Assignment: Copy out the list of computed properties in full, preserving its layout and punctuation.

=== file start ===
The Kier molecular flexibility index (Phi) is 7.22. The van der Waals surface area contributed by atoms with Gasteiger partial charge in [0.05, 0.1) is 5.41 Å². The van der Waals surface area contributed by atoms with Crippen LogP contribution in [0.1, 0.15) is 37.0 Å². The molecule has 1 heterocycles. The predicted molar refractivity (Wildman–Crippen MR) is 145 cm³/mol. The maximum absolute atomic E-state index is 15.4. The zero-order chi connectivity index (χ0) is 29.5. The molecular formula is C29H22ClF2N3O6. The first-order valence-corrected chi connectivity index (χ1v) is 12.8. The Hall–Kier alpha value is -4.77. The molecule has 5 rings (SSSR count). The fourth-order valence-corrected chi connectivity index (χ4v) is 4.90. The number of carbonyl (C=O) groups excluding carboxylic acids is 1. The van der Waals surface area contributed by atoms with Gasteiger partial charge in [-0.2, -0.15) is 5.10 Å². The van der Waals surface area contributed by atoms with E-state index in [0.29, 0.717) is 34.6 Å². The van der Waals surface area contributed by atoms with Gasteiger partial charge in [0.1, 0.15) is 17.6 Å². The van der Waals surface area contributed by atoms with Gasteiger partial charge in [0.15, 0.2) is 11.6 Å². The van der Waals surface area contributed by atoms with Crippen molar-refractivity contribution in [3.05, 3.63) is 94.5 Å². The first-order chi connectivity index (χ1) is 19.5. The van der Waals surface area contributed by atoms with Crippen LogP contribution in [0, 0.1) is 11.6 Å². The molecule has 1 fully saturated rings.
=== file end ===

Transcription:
The Kier molecular flexibility index (Phi) is 7.22. The van der Waals surface area contributed by atoms with Gasteiger partial charge in [0.05, 0.1) is 5.41 Å². The van der Waals surface area contributed by atoms with Crippen LogP contribution in [0.1, 0.15) is 37.0 Å². The molecule has 1 heterocycles. The predicted molar refractivity (Wildman–Crippen MR) is 145 cm³/mol. The maximum absolute atomic E-state index is 15.4. The zero-order chi connectivity index (χ0) is 29.5. The molecular formula is C29H22ClF2N3O6. The first-order valence-corrected chi connectivity index (χ1v) is 12.8. The Hall–Kier alpha value is -4.77. The molecule has 5 rings (SSSR count). The fourth-order valence-corrected chi connectivity index (χ4v) is 4.90. The number of carbonyl (C=O) groups excluding carboxylic acids is 1. The van der Waals surface area contributed by atoms with Gasteiger partial charge in [-0.2, -0.15) is 5.10 Å². The van der Waals surface area contributed by atoms with E-state index in [0.29, 0.717) is 34.6 Å². The van der Waals surface area contributed by atoms with Gasteiger partial charge in [0.1, 0.15) is 17.6 Å². The van der Waals surface area contributed by atoms with Gasteiger partial charge in [0.15, 0.2) is 11.6 Å². The van der Waals surface area contributed by atoms with Crippen molar-refractivity contribution in [3.05, 3.63) is 94.5 Å². The first-order chi connectivity index (χ1) is 19.5. The van der Waals surface area contributed by atoms with Crippen LogP contribution in [0, 0.1) is 11.6 Å². The molecule has 1 fully saturated rings.